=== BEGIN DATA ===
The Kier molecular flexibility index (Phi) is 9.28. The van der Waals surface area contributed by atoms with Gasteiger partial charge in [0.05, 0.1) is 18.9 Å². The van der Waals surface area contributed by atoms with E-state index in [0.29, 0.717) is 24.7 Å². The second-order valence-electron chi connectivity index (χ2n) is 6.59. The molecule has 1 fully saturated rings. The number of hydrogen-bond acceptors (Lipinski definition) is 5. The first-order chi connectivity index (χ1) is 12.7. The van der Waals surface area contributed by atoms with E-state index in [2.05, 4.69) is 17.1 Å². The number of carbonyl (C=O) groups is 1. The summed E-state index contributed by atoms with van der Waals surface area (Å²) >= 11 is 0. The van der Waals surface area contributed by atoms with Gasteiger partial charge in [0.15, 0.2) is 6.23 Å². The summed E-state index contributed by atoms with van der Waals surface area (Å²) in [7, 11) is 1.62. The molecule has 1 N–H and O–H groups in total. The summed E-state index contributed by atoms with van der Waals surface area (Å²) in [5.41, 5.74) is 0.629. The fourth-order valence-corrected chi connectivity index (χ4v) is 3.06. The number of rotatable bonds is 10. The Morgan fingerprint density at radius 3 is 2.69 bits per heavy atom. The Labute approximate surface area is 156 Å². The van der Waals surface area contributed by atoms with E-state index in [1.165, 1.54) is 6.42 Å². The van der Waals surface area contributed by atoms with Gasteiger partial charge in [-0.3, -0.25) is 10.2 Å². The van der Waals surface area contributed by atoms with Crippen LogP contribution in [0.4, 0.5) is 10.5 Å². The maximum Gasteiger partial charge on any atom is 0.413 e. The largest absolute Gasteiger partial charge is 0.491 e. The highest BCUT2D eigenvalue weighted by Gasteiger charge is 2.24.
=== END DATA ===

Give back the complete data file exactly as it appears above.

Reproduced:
The Kier molecular flexibility index (Phi) is 9.28. The van der Waals surface area contributed by atoms with Gasteiger partial charge in [0.05, 0.1) is 18.9 Å². The van der Waals surface area contributed by atoms with E-state index in [0.29, 0.717) is 24.7 Å². The second-order valence-electron chi connectivity index (χ2n) is 6.59. The molecule has 1 fully saturated rings. The number of hydrogen-bond acceptors (Lipinski definition) is 5. The first-order chi connectivity index (χ1) is 12.7. The van der Waals surface area contributed by atoms with E-state index in [2.05, 4.69) is 17.1 Å². The number of carbonyl (C=O) groups is 1. The summed E-state index contributed by atoms with van der Waals surface area (Å²) >= 11 is 0. The van der Waals surface area contributed by atoms with Gasteiger partial charge in [0.15, 0.2) is 6.23 Å². The summed E-state index contributed by atoms with van der Waals surface area (Å²) in [7, 11) is 1.62. The molecule has 1 N–H and O–H groups in total. The summed E-state index contributed by atoms with van der Waals surface area (Å²) in [5.41, 5.74) is 0.629. The fourth-order valence-corrected chi connectivity index (χ4v) is 3.06. The number of rotatable bonds is 10. The Morgan fingerprint density at radius 3 is 2.69 bits per heavy atom. The Labute approximate surface area is 156 Å². The van der Waals surface area contributed by atoms with E-state index in [1.165, 1.54) is 6.42 Å². The van der Waals surface area contributed by atoms with Gasteiger partial charge in [-0.3, -0.25) is 10.2 Å². The van der Waals surface area contributed by atoms with Crippen LogP contribution in [0.4, 0.5) is 10.5 Å². The maximum Gasteiger partial charge on any atom is 0.413 e. The largest absolute Gasteiger partial charge is 0.491 e. The highest BCUT2D eigenvalue weighted by Gasteiger charge is 2.24.